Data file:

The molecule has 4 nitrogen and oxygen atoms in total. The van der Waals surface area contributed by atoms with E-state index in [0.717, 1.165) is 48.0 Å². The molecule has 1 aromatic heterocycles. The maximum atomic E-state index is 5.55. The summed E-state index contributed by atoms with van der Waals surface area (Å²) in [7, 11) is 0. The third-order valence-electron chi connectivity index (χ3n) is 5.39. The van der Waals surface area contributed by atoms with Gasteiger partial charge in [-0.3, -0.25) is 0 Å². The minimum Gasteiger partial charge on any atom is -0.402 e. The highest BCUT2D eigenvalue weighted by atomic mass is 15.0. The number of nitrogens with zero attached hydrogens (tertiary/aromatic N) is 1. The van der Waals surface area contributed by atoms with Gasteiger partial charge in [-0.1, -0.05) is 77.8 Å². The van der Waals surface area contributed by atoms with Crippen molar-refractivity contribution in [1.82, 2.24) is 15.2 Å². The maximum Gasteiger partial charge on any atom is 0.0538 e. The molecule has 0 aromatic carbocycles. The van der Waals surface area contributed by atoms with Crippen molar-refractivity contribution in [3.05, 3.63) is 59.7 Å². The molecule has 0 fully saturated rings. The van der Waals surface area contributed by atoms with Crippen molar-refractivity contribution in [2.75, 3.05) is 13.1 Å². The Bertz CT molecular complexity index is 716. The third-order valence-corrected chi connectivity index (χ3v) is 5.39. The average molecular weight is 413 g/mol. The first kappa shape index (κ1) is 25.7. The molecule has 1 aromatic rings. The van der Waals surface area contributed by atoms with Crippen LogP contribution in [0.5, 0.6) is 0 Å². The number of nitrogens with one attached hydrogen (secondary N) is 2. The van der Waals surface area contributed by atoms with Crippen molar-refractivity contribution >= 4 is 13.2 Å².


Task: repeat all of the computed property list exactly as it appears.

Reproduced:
The molecule has 4 nitrogen and oxygen atoms in total. The van der Waals surface area contributed by atoms with E-state index in [0.717, 1.165) is 48.0 Å². The molecule has 1 aromatic heterocycles. The maximum atomic E-state index is 5.55. The summed E-state index contributed by atoms with van der Waals surface area (Å²) in [7, 11) is 0. The third-order valence-electron chi connectivity index (χ3n) is 5.39. The van der Waals surface area contributed by atoms with Gasteiger partial charge in [-0.3, -0.25) is 0 Å². The minimum Gasteiger partial charge on any atom is -0.402 e. The highest BCUT2D eigenvalue weighted by atomic mass is 15.0. The number of nitrogens with zero attached hydrogens (tertiary/aromatic N) is 1. The van der Waals surface area contributed by atoms with Gasteiger partial charge in [-0.1, -0.05) is 77.8 Å². The van der Waals surface area contributed by atoms with Crippen molar-refractivity contribution in [1.82, 2.24) is 15.2 Å². The maximum Gasteiger partial charge on any atom is 0.0538 e. The molecule has 0 aromatic carbocycles. The van der Waals surface area contributed by atoms with Crippen molar-refractivity contribution in [3.05, 3.63) is 59.7 Å². The molecule has 0 fully saturated rings. The van der Waals surface area contributed by atoms with Crippen molar-refractivity contribution in [2.75, 3.05) is 13.1 Å². The Bertz CT molecular complexity index is 716. The third-order valence-corrected chi connectivity index (χ3v) is 5.39. The average molecular weight is 413 g/mol. The first kappa shape index (κ1) is 25.7. The molecule has 1 aromatic rings. The van der Waals surface area contributed by atoms with Crippen LogP contribution in [0.5, 0.6) is 0 Å². The number of nitrogens with one attached hydrogen (secondary N) is 2. The van der Waals surface area contributed by atoms with Crippen molar-refractivity contribution >= 4 is 13.2 Å².